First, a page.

Layton's big challenge: managing his caucus

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by L. IAN MacDONALD
The Gazette, Wednesday, May 25, 2011

Jack Layton has problems - the ones that go with success.

As he meets his new 103-member New Democratic Party caucus on Parliament Hill again on Wednesday morning, he's coming to terms with the reality that it's nearly three times the size of his former deputation of 36 MPs.

And that his 59 Quebec members, up by 58 since the election, comprise nearly 60 per cent of the NDP caucus in a party that's never previously had more than one MP from Quebec.

And that five of them are from McGill University, students who stood for office as "poteaux" with no expectation of winning, and find themselves as MPs making $157,000 a year, not to mention expenses, housing allowances and unlimited free Via 1 travel back and forth to Montreal. Graduation, let alone graduate school, will have to wait.

The McGill Five, or the McGill Caucus, is the same size as the Conservative deputation from Quebec. Maybe they can play pickup hockey games of four on four, the Redmen vs. Les Bleus.

The New Democrats, as their luck would have it, are the official Opposition. (Things could be worse: They could have won the election, or been the coalition leaders overthrowing the Conservatives in a minority House.)

This means that for the next four years, the NDP caucus will meet on Wednesday mornings in the storied Railway Committee Room, while the Tories meet across the Hall of Honour in the Reading Room. As for the Liberals, they're out of the building for at least four years.

The problems of success, indeed.

It gets better for Layton. Having been tucked away for seven years into a modest sixth-floor suite in the Centre Block, he'll now be occupying the Opposition Leader's Office on the fourth floor, directly over the Prime Minister's Centre Block office on the third. It's one of Ottawa's better-kept secrets that the OLO is the most impressive suite of offices in the building. It is bigger than the PM's office, and much more elegant.

Layton and his wife, Olivia Chow, will be living in public housing again, though it's a far cry from space they were once accused by the Toronto Star of occupying when they were both city councillors in Toronto.

Now they're both MPs, and while she gets to Stornoway on his dime, she gets to tell the Official Residences folks about the drapes. Stornoway is actually a much more gracious house than 24 Sussex Drive; it's situated in the real neighbourhood of Rockcliffe rather than behind a fence across from Rideau Hall, and is not in need of the $10 million in renovations recommended by the auditor-general for the PM's residence, where the heating doesn't work in winter and the air conditioning breaks down in summer.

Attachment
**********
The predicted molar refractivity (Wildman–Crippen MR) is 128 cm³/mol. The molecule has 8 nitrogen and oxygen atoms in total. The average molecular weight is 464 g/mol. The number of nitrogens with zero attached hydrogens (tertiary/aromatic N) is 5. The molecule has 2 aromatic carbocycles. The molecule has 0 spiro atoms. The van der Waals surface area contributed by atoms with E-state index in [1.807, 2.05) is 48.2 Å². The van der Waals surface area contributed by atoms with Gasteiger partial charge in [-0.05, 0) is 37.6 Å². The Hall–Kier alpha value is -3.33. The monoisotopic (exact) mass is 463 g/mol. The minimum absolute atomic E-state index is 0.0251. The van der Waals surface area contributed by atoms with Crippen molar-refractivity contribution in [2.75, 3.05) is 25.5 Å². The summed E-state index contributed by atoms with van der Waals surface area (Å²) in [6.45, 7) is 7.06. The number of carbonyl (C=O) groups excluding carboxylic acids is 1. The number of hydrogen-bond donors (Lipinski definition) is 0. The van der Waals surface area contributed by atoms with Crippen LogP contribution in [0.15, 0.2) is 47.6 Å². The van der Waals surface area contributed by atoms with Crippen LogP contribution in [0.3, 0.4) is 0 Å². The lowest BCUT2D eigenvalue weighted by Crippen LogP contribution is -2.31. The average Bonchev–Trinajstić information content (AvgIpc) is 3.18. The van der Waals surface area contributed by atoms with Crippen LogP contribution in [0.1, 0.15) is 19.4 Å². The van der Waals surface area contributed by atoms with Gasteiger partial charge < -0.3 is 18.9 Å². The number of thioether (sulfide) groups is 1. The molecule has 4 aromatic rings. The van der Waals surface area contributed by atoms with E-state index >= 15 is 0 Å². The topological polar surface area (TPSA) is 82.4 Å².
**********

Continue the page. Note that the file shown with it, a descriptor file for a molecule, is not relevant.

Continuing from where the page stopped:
Layton can surely endure these hardships. His substantive problems of success will be integrating his new Quebec members with 44 MPs from English-speaking Canada, who have, for decades, been marching to Jerusalem. Then he needs to lower expectations in Quebec, where their 58 new members have never before sat in Parliament.

There hasn't been such a situation since Quebec elected 58 Tory MPs, up from one, in the Mulroney landslide of 1984. But that, at least, was a regionally proportionate share of MPs in a 211-member Tory caucus in what was then a 282-seat House.

As it happens, Layton's father, Bob, his hero, was caucus chair for Brian Mulroney, and was a master of that game. Layton surely knows that caucus management is his biggest single challenge. He opened a bit of a Pandora's box in suggesting provisions of Quebec's language law might apply in federally regulated jurisdictions like banking, or saying he would reopen the constitution to obtain Quebec's signature under winning conditions.

Fortunately for him, he didn't win the election, and his health permitting, he gets four years to position the NDP as a government in waiting, more like the ones that have balanced budgets in Saskatchewan and Manitoba than the one that left Ontario nearly insolvent in the 1990s.

But if the New Democrats are to be taken seriously, it's time for them to behave like grown-ups, and lighten up on the sanctimonious grandstanding of front-benchers like Tom Mulcair and Pat Martin. There's no future for freshman MPs in taking Roundheads as role models. It ended badly for Thomas Cromwell.

Speaking of rookie members, much has been made of Ruth Ellen Brosseau, who declined to break off her prepaid Vegas vacation to campaign in Berthier-Maskinongé, which, as she cheerfully admitted before finally visiting, "seems like a nice place."

But at another level, Brosseau, who's now 27, had a son when was 17, which means she grew up when she was 17. She's not a welfare mom, she doesn't collect EI, and she's supported herself as a single mom by working an honest job as a bar manager. Give the woman a break.

 
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